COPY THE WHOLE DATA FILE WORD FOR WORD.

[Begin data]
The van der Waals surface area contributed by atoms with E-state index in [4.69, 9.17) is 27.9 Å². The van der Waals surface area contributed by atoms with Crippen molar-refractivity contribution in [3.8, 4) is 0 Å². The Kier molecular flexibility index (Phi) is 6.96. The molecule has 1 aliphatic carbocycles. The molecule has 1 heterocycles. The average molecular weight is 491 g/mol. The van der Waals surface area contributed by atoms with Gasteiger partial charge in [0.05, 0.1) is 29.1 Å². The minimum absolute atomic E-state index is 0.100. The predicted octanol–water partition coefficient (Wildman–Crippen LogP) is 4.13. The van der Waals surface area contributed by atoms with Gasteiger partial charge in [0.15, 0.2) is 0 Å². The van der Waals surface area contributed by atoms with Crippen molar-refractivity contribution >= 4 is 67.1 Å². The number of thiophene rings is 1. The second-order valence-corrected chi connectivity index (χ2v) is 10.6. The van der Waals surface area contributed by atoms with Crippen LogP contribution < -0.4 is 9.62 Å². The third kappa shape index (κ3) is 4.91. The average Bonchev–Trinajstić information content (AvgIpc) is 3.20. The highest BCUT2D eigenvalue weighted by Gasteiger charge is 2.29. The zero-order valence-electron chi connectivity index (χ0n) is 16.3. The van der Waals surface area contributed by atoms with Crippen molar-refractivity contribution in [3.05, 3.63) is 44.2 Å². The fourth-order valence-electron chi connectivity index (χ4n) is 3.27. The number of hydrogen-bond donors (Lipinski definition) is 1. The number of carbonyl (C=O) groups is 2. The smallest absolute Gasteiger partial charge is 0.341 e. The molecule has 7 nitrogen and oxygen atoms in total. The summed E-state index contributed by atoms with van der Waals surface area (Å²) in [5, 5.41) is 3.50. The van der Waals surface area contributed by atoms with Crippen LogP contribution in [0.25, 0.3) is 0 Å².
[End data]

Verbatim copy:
The van der Waals surface area contributed by atoms with E-state index in [4.69, 9.17) is 27.9 Å². The van der Waals surface area contributed by atoms with Crippen molar-refractivity contribution in [3.8, 4) is 0 Å². The Kier molecular flexibility index (Phi) is 6.96. The molecule has 1 aliphatic carbocycles. The molecule has 1 heterocycles. The average molecular weight is 491 g/mol. The van der Waals surface area contributed by atoms with Gasteiger partial charge in [0.05, 0.1) is 29.1 Å². The minimum absolute atomic E-state index is 0.100. The predicted octanol–water partition coefficient (Wildman–Crippen LogP) is 4.13. The van der Waals surface area contributed by atoms with Gasteiger partial charge in [0.15, 0.2) is 0 Å². The van der Waals surface area contributed by atoms with Crippen molar-refractivity contribution >= 4 is 67.1 Å². The number of thiophene rings is 1. The second-order valence-corrected chi connectivity index (χ2v) is 10.6. The van der Waals surface area contributed by atoms with Crippen LogP contribution < -0.4 is 9.62 Å². The third kappa shape index (κ3) is 4.91. The average Bonchev–Trinajstić information content (AvgIpc) is 3.20. The highest BCUT2D eigenvalue weighted by Gasteiger charge is 2.29. The zero-order valence-electron chi connectivity index (χ0n) is 16.3. The van der Waals surface area contributed by atoms with Crippen molar-refractivity contribution in [3.05, 3.63) is 44.2 Å². The fourth-order valence-electron chi connectivity index (χ4n) is 3.27. The number of hydrogen-bond donors (Lipinski definition) is 1. The number of carbonyl (C=O) groups is 2. The smallest absolute Gasteiger partial charge is 0.341 e. The molecule has 7 nitrogen and oxygen atoms in total. The summed E-state index contributed by atoms with van der Waals surface area (Å²) in [5, 5.41) is 3.50. The van der Waals surface area contributed by atoms with Crippen LogP contribution in [0.25, 0.3) is 0 Å².